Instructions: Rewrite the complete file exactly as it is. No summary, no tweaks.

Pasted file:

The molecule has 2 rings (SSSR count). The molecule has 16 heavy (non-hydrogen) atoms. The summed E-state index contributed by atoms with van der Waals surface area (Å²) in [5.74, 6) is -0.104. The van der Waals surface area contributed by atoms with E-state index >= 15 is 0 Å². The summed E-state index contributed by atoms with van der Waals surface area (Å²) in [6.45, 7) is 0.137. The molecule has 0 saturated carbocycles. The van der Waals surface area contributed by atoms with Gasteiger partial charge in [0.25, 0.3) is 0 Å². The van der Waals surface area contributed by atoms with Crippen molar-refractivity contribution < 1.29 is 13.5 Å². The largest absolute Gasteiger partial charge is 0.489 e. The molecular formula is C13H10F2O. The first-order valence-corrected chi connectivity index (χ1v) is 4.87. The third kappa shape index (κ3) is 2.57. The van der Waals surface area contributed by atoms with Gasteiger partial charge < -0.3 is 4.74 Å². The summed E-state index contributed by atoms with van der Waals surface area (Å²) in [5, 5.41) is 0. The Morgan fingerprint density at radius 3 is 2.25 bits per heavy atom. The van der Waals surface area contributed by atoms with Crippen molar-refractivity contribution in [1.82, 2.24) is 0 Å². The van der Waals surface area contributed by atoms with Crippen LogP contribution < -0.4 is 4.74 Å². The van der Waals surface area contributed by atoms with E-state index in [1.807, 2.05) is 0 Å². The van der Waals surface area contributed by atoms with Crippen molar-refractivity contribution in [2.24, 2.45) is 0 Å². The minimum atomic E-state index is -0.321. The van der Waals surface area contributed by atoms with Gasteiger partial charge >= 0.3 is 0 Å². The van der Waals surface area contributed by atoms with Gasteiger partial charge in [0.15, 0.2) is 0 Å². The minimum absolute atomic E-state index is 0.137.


The molecule has 2 rings (SSSR count). The molecule has 16 heavy (non-hydrogen) atoms. The summed E-state index contributed by atoms with van der Waals surface area (Å²) in [5.74, 6) is -0.104. The van der Waals surface area contributed by atoms with E-state index >= 15 is 0 Å². The summed E-state index contributed by atoms with van der Waals surface area (Å²) in [6.45, 7) is 0.137. The molecule has 0 saturated carbocycles. The van der Waals surface area contributed by atoms with Gasteiger partial charge in [0.25, 0.3) is 0 Å². The van der Waals surface area contributed by atoms with Crippen molar-refractivity contribution < 1.29 is 13.5 Å². The largest absolute Gasteiger partial charge is 0.489 e. The molecular formula is C13H10F2O. The first-order valence-corrected chi connectivity index (χ1v) is 4.87. The third kappa shape index (κ3) is 2.57. The van der Waals surface area contributed by atoms with Gasteiger partial charge < -0.3 is 4.74 Å². The summed E-state index contributed by atoms with van der Waals surface area (Å²) in [5, 5.41) is 0. The Morgan fingerprint density at radius 3 is 2.25 bits per heavy atom. The van der Waals surface area contributed by atoms with Crippen molar-refractivity contribution in [1.82, 2.24) is 0 Å². The van der Waals surface area contributed by atoms with Crippen LogP contribution < -0.4 is 4.74 Å². The van der Waals surface area contributed by atoms with E-state index in [1.807, 2.05) is 0 Å². The van der Waals surface area contributed by atoms with Crippen molar-refractivity contribution in [2.24, 2.45) is 0 Å². The minimum atomic E-state index is -0.321. The van der Waals surface area contributed by atoms with Gasteiger partial charge >= 0.3 is 0 Å². The van der Waals surface area contributed by atoms with Gasteiger partial charge in [0.15, 0.2) is 0 Å². The minimum absolute atomic E-state index is 0.137.